Trump Delivers on Promises with Gusto
By: Brent Sailhamer, Director of Government Affairs, ABC Keystone
Stumping on a promise to deliver swift and decisive corrective action on many of former President Obama’s policies, President Trump wasted no time, signing executive orders to take action and rectify policy only minutes after taking the oath of office. In the fourteen days since his inauguration, Trump has continued to steamroll existing policies, signing 19 executive orders with sweeping consequences and nominating Cabinet heads and a Supreme Court Justice that signal a dramatic shift from the past eight years.
Trump’s nomination of restaurant executive Andy Puzder as Secretary of Labor is one of the less contentious battles he faces on Cabinet appointments, but national organized labor groups have expressed deep concern and opposition to the nomination. Puzder has a long and public history of openly opposing mandatory minimum wage increases and costly benefit requirements such as the Affordable Care Act (ACA). This week, Trump nominated Neil Gorsuch to fulfill the vacant Supreme Court position left by the late Antonin Scalia, signaling another conservative push. Gorsuch is a self-proclaimed textualist, subscribing to a literal interpretation of the text of law rather than focusing on the intent of the author. Other well-known textualist Justices include Hugo Black and Antonin Scalia.
In addition to his controversial nomination, Trump has issued an about-face on many policies put in place by the Obama administration, issuing nearly 20 executive orders. Here is a brief summary of some of the most notable executive actions taken in the first two weeks of the Trump administration:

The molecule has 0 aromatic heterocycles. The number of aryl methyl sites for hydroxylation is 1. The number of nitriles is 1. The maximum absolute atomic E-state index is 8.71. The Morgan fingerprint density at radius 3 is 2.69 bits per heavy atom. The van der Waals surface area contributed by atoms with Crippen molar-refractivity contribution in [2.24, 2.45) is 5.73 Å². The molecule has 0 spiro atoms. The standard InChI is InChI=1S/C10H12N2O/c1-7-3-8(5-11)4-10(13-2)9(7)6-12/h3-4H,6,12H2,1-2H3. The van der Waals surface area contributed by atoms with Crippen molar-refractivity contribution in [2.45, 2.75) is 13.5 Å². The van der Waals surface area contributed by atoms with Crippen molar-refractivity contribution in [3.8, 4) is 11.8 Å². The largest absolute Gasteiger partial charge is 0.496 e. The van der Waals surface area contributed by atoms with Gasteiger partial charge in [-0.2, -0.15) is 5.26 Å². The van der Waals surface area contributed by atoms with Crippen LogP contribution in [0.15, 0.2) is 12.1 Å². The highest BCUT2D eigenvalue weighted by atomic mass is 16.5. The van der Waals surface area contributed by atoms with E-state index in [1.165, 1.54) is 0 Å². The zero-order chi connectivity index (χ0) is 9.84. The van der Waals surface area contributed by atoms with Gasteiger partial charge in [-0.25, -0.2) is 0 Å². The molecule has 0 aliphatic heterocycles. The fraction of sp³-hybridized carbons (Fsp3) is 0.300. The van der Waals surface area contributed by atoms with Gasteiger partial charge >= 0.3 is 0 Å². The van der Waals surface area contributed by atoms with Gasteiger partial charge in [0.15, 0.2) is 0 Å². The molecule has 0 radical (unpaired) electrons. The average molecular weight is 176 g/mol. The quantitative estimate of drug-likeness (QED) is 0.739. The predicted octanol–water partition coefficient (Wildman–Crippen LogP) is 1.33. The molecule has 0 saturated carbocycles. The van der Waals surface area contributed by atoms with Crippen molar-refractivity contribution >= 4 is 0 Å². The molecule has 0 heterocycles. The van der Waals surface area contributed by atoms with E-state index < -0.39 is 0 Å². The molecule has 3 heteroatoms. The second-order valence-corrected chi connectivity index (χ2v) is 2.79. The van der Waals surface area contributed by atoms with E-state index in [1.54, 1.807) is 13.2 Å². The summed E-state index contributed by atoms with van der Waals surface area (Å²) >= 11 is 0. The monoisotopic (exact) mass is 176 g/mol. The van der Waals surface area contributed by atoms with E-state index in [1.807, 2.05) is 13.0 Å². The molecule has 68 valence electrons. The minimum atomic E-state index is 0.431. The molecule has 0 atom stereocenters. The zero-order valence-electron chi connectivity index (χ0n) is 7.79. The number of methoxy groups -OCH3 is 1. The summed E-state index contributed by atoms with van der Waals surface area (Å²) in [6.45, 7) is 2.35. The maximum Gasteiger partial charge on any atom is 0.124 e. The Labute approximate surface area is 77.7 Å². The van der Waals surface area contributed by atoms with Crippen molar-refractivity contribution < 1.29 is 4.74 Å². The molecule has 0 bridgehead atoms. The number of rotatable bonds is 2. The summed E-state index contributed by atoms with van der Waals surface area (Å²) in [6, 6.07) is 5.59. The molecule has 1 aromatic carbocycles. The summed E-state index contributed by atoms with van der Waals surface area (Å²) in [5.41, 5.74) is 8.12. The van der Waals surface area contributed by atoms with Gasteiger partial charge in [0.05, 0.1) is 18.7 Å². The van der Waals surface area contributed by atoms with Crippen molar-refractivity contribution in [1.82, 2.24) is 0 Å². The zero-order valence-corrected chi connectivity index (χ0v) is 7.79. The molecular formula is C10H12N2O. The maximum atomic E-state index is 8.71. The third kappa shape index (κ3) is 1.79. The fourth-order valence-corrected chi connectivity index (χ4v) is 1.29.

Two for One:
On January 30, Trump signed an executive order requiring that, for every new regulation put in place, two regulations must be repealed. Regulatory burden, particularly on businesses, was a major point for Trump during his campaign, and he pledged early on to dial back the excessive burden that businesses face. The Two for One rule will incentivize a sharp reduction in regulation as issues arise that require regulatory change.
Drain The Swamp:
Trump’s campaign pledge to correct an out-of-control and unethical government bureaucracy materialized in an executive order on January 28, when Trump mandated an ethics pledge for Cabinet appointees, prohibiting them from lobbying a foreign government and lobbying the federal government for any cause for five years. The order is aimed at stopping the revolving door of government appointees and lobbyists.
By far the most controversial executive order yet, Trump signed an order on January 27, barring refugees from seven primarily-Muslim countries. The order was met with national protests and legal action in district courts, but it stands as a barrier to some foreign refugees and a fulfillment of Trump’s campaign promise to secure America’s borders.
In advance of his planned $1 trillion infrastructure investment, Trump signed an executive order on January 24, that would fast-track environmental review of infrastructure projects. The bill also affects the construction of two major oil pipeline projects, which had been sidelined by the Obama administration.
On the same day that he signed an order mandating fast-track review of infrastructure projects, Trump also signed a trio of orders dealing with the Keystone XL pipeline and the Dakota Access pipeline, two large-scale oil delivery projects. The third order also mandated that the pipelines must be manufactured and constructed in the United States, fulfilling a campaign pledge to revitalizing the American manufacturing industry.